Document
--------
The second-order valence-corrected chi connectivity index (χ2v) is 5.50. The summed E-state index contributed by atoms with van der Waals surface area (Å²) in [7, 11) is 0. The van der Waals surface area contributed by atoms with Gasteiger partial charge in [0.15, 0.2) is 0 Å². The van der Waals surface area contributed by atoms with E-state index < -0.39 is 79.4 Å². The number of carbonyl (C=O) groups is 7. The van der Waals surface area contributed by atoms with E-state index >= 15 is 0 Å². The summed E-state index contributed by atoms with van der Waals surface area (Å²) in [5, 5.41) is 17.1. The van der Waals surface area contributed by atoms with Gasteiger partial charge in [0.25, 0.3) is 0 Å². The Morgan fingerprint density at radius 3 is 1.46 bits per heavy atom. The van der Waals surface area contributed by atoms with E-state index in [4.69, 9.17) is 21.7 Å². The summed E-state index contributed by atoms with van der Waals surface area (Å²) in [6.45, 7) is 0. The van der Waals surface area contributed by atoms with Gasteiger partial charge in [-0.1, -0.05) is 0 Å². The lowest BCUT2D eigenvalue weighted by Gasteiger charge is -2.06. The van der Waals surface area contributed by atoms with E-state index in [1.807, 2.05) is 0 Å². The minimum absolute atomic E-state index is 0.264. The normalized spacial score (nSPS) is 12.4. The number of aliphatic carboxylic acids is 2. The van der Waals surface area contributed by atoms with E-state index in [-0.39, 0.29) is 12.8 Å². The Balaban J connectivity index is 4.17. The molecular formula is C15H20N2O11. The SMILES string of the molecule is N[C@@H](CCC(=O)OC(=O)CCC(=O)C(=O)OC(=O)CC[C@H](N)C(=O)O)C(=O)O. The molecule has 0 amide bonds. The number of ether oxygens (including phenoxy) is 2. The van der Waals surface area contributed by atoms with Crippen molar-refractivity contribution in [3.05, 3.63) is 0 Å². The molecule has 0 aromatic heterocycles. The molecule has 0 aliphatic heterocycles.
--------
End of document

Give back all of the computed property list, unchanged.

The second-order valence-corrected chi connectivity index (χ2v) is 5.50. The summed E-state index contributed by atoms with van der Waals surface area (Å²) in [7, 11) is 0. The van der Waals surface area contributed by atoms with Gasteiger partial charge in [0.15, 0.2) is 0 Å². The van der Waals surface area contributed by atoms with E-state index < -0.39 is 79.4 Å². The number of carbonyl (C=O) groups is 7. The van der Waals surface area contributed by atoms with E-state index >= 15 is 0 Å². The summed E-state index contributed by atoms with van der Waals surface area (Å²) in [5, 5.41) is 17.1. The van der Waals surface area contributed by atoms with Gasteiger partial charge in [0.25, 0.3) is 0 Å². The Morgan fingerprint density at radius 3 is 1.46 bits per heavy atom. The van der Waals surface area contributed by atoms with E-state index in [4.69, 9.17) is 21.7 Å². The summed E-state index contributed by atoms with van der Waals surface area (Å²) in [6.45, 7) is 0. The van der Waals surface area contributed by atoms with Gasteiger partial charge in [-0.1, -0.05) is 0 Å². The lowest BCUT2D eigenvalue weighted by Gasteiger charge is -2.06. The van der Waals surface area contributed by atoms with E-state index in [1.807, 2.05) is 0 Å². The minimum absolute atomic E-state index is 0.264. The normalized spacial score (nSPS) is 12.4. The number of aliphatic carboxylic acids is 2. The van der Waals surface area contributed by atoms with E-state index in [-0.39, 0.29) is 12.8 Å². The Balaban J connectivity index is 4.17. The molecular formula is C15H20N2O11. The SMILES string of the molecule is N[C@@H](CCC(=O)OC(=O)CCC(=O)C(=O)OC(=O)CC[C@H](N)C(=O)O)C(=O)O. The molecule has 0 amide bonds. The number of ether oxygens (including phenoxy) is 2. The van der Waals surface area contributed by atoms with Crippen molar-refractivity contribution in [3.05, 3.63) is 0 Å². The molecule has 0 aromatic heterocycles. The molecule has 0 aliphatic heterocycles.